Third, given the close relationship we envisage, we will need to have an ongoing dialogue with the EU, and to ensure we have the means to consult each other regularly. In particular we will want to make sure our regulators continue to work together; as they do with regulators internationally. This will be essential for everything from getting new drugs to patients quickly to maintaining financial stability. We start from the place where our regulators already have deep and long-standing relationships. So the task is maintaining that trust; not building it in the first place.
Fourth, we will need an arrangement for data protection. I made this point in Munich in relation to our security relationship. But the free flow of data is also critical for both sides in any modern trading relationship too. The UK has exceptionally high standards of data protection. And we want to secure an agreement with the EU that provides the stability and confidence for EU and UK business and individuals to achieve our aims in maintaining and developing the UK’s strong trading and economic links with the EU.
That is why we will be seeking more than just an adequacy arrangement and want to see an appropriate ongoing role for the UK’s Information Commissioner’s Office. This will ensure UK businesses are effectively represented under the EU’s new ‘one stop shop’ mechanism for resolving data protection disputes.
And fifth, we must maintain the links between our people. EU citizens are an integral part of the economic, cultural and social fabric of our country. I know that UK nationals are viewed in entirely the same way by communities across the EU. And this is why at every stage of these negotiations, I have put the interests of EU citizens and UK nationals at the heart of our approach. We are clear that as we leave the EU, free movement of people will come to an end and we will control the number of people who come to live in our country.
But UK citizens will still want to work and study in EU countries – just as EU citizens will want to do the same here, helping to shape and drive growth, innovation and enterprise. Indeed, businesses across the EU and the UK must be able to attract and employ the people they need. And we are open to discussing how to facilitate these valuable links.
Reciprocal commitments to ensure fair and open competition, an independent arbitration mechanism, an ongoing dialogue, data protection arrangements and maintaining the links between our people. These are the foundations that underpin the ambition of this unique and unprecedented partnership. It will then need to be tailored to the needs of our economies.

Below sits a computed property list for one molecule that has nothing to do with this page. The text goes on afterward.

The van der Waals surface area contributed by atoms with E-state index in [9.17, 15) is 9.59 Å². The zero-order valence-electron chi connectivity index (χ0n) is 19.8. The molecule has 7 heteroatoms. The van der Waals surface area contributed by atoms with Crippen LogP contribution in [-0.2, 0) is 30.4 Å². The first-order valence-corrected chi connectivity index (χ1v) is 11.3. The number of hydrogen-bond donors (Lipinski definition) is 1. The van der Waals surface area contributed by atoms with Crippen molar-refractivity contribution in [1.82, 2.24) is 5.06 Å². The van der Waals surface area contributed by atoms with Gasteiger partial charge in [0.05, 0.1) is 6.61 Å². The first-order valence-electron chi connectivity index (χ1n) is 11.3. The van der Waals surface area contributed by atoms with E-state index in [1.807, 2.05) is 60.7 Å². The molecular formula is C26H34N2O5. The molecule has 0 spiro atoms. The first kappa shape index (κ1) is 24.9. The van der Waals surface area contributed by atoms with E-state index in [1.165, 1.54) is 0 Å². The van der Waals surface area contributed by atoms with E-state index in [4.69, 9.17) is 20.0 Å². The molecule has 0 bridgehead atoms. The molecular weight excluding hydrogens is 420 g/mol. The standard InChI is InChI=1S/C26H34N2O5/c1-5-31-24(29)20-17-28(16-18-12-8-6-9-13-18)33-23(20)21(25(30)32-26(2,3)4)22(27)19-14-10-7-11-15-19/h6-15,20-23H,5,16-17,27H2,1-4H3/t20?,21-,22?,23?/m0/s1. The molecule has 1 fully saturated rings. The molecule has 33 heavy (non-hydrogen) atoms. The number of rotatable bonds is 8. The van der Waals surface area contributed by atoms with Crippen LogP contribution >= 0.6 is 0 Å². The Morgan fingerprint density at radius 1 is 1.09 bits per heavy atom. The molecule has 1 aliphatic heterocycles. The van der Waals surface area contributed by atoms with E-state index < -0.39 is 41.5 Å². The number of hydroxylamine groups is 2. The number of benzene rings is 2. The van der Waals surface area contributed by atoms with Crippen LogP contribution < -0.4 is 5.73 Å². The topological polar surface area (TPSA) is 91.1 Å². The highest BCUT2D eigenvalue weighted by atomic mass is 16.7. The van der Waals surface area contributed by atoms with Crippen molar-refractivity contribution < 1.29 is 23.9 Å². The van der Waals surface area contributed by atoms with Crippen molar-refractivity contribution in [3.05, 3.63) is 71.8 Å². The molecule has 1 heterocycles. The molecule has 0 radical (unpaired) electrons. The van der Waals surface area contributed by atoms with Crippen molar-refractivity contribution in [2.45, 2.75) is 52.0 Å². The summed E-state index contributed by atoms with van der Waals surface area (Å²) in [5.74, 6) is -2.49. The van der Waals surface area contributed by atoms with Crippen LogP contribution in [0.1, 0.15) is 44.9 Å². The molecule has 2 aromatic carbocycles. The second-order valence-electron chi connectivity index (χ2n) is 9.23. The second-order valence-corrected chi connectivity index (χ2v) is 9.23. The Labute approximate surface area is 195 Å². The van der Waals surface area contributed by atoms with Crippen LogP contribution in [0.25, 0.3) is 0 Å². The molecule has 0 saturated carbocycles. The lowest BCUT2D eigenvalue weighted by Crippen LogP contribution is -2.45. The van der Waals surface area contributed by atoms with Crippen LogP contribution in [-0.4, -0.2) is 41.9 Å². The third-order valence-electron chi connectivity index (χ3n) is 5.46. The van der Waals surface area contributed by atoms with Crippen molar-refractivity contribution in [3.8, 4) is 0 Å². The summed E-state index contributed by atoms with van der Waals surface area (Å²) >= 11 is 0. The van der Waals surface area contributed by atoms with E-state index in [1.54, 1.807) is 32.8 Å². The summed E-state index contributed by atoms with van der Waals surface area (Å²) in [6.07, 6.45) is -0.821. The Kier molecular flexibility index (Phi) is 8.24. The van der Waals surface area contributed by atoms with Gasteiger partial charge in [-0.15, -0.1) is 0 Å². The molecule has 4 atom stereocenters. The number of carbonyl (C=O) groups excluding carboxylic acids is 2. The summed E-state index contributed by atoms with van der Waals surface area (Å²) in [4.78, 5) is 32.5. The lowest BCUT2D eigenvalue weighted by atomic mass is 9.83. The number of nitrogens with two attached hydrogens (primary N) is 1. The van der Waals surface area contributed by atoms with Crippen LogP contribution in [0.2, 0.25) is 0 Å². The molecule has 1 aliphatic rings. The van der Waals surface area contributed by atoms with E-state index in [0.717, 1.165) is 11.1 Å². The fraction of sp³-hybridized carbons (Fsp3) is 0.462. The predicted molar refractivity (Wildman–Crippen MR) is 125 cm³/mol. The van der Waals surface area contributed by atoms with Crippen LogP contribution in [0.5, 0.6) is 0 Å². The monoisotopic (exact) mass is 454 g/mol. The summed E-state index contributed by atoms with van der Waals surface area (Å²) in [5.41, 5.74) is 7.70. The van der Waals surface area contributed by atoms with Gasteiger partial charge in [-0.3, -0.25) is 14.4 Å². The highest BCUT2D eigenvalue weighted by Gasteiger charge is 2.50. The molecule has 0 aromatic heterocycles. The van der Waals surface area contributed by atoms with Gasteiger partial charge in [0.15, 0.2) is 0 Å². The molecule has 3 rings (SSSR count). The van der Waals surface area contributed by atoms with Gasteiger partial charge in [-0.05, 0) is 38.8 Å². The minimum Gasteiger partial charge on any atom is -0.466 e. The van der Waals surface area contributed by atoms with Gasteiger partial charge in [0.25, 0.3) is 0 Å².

This follows the approach the EU has taken with its trade agreements in the past – and indeed with its own single market as it has developed. The EU’s agreement with Ukraine sees it align with the EU in some areas but not others. The EU’s agreement with South Korea contains provisions to recognise each others’ approvals for new car models, whereas their agreement with Canada does not. Equally, the EU’s agreement with Canada contains provisions to recognise each others’ testing on machinery; its agreement with South Korea does not.
The EU itself is rightly taking a tailored approach in what it is seeking with the UK. For example, on fisheries, the Commission has been clear that no precedents exist for the sort of access it wants from the UK. The fact is that every Free Trade Agreement has varying market access depending on the respective interests of the countries involved. If this is cherry-picking, then every trade arrangement is cherry-picking.
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Moreover, with all its neighbours the EU has varying levels of access to the Single Market, depending on the obligations those neighbours are willing to undertake. What would be cherry-picking would be if we were to seek a deal where our rights and obligations were not held in balance. And I have been categorically clear that is not what we are going to do. I think it is pragmatic common sense that we should work together to deliver the best outcome for both sides.
GOODS
Let me start with how we do this for goods. This is the area where the single market is most established and both the UK and the EU have a strong commercial interest in preserving integrated supply chains that have built up over forty years of our membership. When it comes to goods, a fundamental principle in our negotiating strategy should be that trade at the UK-EU border should be as frictionless as possible.
That means we don’t want to see the introduction of any tariffs or quotas. And – as the Secretary of State for Exiting the European Union set out in his speech in Vienna last week – we must ensure that, as now, products only need to undergo one series of approvals, in one country, to show that they meet the required regulatory standards. To achieve this we will need a comprehensive system of mutual recognition.
The UK will need to make a strong commitment that its regulatory standards will remain as high as the EU’s. That commitment, in practice, will mean that UK and EU regulatory standards will remain substantially similar in the future. Many of these regulatory standards are themselves underpinned by international standards set by non-EU bodies of which we will remain a member – such as the UN Economic Commission for Europe, which sets vehicle safety standards. Countries around the world, including Turkey, South Africa, South Korea, Japan and Russia, are party to the agreement.